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Help with infinite sum.

  1. Nov 14, 2011 #1
    Could someone suggest how I could go about calculating this infinite sum?

    [tex]\sum_{n=1}^{\infty}n^{2}x^{n}[/tex]

    I'm having some trouble as this series does not have a constant ratio, difference or matches any standard series I can think of at the moment.

    Thanks
     
  2. jcsd
  3. Nov 14, 2011 #2

    Dick

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    You derive something like that by looking at derivatives of the geometric series. You can sum x^n, n=0 to infinity, right? Take a derivative of both sides. What's sum n*x^n, k=0 to infinity? Now take another derivative.
     
  4. Nov 14, 2011 #3
    So, take the derivative, do the sum then take the new derivative?

    So the first sum would be the derivative of [itex] nx^{n-1} [/itex]

    Or just look at the what derivatives I can solve that give me [itex]n^{2}x^{n}[/itex]?
     
  5. Nov 14, 2011 #4

    Dick

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    So did you get the sum of n*x^(n-1)? What is it?
     
    Last edited: Nov 14, 2011
  6. Nov 14, 2011 #5
    It's the sum of increasing derivatives of [itex]x^{n}[/itex].

    i.e. [tex] \frac{d1}{dx}+\frac{dx}{dx}+\frac{d^{2}x^{2}}{dx^{2}} ...\frac{d^{n}x^{n}}{dx^{n}} [/tex]
     
  7. Nov 14, 2011 #6

    Dick

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    No, that's not what I mean and it's not right. sum x^n=1/(1-x), right? Differentiate BOTH sides of the equation.
     
  8. Nov 14, 2011 #7
    As so:

    [tex] \frac{d}{dx}\sum{x^{n}}=\sum \frac{d}{dx}x^n = \frac{d}{dx} \frac{1}{1-x} = \frac{1}{(1-x)^{2}} [/tex]
     
  9. Nov 14, 2011 #8

    Dick

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    Ok, so sum n=0 to infinity n*x^(n-1)=1/(1-x)^2. Right? Now take a second derivative.
     
  10. Nov 14, 2011 #9
    You mean

    [tex] \sum n(n-1)x^{n-2} = \frac{-2}{(1-x)^{3}} [/tex]

    Then do I remove the extra factor of x^{n-2} by adding on both sides to get my final answer?
     
  11. Nov 15, 2011 #10

    Dick

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    You've got a sign error in that derivative. If you know sum n(n-1)x^(n-2) then you can find sum n(n-1)x^n, right? They differ by a factor of x^2. Now n(n-1)*x^n=n^2*x^n-n*x^n. That's the general strategy. You'll need to pay some attention to the details of the limits to get the right answer.
     
  12. Nov 15, 2011 #11
    I think I get the idea, but I'm getting something messy out.

    [tex] \frac{2x^{2}}{(1-x)^{3}}+\frac{1}{(1-x)} [/tex]

    To take care of the fact that the sum is between 1 and infinity not 0 and infinity can I just subtract the n=0 term from my calculated sum?
     
  13. Nov 15, 2011 #12

    Ray Vickson

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    Well, just look at the n=0 term in sum n*x^(n-1), etc. You really can answer your questions for yourself.

    RGV
     
  14. Nov 15, 2011 #13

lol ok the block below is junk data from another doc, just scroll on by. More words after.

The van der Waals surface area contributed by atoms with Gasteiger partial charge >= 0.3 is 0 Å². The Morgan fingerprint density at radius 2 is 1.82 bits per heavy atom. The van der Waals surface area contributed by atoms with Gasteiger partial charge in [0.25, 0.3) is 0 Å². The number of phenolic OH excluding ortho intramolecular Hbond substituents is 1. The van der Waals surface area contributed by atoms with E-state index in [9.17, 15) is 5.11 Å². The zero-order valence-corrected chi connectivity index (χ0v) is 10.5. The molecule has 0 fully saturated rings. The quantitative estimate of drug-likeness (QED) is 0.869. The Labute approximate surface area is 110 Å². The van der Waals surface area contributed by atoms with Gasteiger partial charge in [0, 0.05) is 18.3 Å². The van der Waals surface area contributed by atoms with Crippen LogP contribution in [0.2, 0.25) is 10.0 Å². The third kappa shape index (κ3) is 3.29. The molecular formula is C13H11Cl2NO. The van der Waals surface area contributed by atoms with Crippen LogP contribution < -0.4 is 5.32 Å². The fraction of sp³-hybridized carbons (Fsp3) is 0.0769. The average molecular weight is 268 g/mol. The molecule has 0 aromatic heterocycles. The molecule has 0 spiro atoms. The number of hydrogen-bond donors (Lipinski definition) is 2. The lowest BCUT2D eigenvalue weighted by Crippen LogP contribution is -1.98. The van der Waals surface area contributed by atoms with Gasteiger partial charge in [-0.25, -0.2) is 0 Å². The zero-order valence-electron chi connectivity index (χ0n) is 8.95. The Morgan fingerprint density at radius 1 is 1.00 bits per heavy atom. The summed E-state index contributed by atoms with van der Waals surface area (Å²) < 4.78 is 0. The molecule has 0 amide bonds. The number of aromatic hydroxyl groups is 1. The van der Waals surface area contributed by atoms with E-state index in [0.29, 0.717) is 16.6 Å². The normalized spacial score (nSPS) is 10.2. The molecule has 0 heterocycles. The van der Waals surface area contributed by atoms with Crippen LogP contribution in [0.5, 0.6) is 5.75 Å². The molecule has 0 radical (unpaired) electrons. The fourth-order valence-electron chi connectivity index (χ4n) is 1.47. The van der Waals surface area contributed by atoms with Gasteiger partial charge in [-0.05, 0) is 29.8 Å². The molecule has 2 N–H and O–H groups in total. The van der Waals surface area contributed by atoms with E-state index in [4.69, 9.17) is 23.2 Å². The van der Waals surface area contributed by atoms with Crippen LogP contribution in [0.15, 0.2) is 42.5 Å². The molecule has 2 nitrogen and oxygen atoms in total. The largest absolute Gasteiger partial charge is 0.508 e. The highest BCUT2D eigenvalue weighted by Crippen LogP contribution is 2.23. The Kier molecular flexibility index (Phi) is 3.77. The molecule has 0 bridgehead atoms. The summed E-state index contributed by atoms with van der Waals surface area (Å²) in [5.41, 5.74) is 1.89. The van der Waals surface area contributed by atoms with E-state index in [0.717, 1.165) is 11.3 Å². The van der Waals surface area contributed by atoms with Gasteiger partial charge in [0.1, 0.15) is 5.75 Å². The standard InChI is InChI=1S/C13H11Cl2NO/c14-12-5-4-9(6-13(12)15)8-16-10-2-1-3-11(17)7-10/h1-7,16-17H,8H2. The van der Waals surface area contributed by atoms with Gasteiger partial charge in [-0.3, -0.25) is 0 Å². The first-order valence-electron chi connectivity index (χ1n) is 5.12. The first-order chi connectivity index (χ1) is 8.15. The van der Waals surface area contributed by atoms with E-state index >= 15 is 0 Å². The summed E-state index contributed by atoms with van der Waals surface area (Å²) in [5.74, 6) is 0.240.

Yes. I realise that came out a bit more stupid than I intended it to. My apologies for not being specific enough.


    However, I was mostly thinking in general terms. I have a few more sums to work out, and I hope to use this strategy in more situations. To subtract the n=0 term (should it be non-zero) from a the result of the standard infinite to get the sum between n=1 and n=infinite makes sense to me, but I've often been wrong about these things before.:smile:
     
  15. Nov 15, 2011 #14

    Dick

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    You are getting pretty close. sum n^2*x^n-sum n*x^n=2x^2/(1-x)^3, right? But I think you've got the sum n*x^n part wrong. Can you go back and fix that?
     
  16. Nov 15, 2011 #15

    Ray Vickson

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    If you think you will be having trouble at small n, just write out the first few terms explicitly; for example, [itex]S =\sum_{n=0}^\infty x^n = 1 + x + x^2 + \sum_{n=3}^\infty x^n. [/itex] Now it is perfectly clear what the first few terms of [itex] dS/dx \mbox{ and } d^2S/dx^2 [/itex] are.

    RGV
     
  17. Nov 15, 2011 #16
    Sorry, I realise now I wrote down my sum wrong on my paper.

    Using
    [tex] \sum nx^{n-1} = \frac{1}{(1-x)^{2}} [/tex]

    [tex] \sum nx^{n}= \frac{x}{(1-x)^{2}}[/tex]

    Thus my answer is:

    [tex]\frac{2x^{2}}{(1-x)^{3}}+\frac{x^{3}}{(1-x)^{2}} [/tex]
     
    Last edited: Nov 15, 2011
  18. Nov 15, 2011 #17

    Dick

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    Closer and closer. Now you've got sum n*x^n ok. But you don't really mean x^3, do you? Keep checking.
     
  19. Nov 15, 2011 #18
    No, the x^2s cancel. This is becoming a vivid reminder of how I shouldn't try and rush maths in my head and should sit down with a pencil and shut up :)
     
  20. Nov 15, 2011 #19

    Dick

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    Maybe, so what's your final answer? I'm dying to know.
     
  21. Nov 16, 2011 #20
    [tex]\frac{2x^{2}}{(1-x)^{3}}+\frac{x}{(1-x)^{2}} [/tex]

    Which can be simplified to:

    [tex] \frac{x(1+x)}{(1-x)^{3}}[/tex]

    Which makes sense in the problem I'm doing, and maple agrees :)
     
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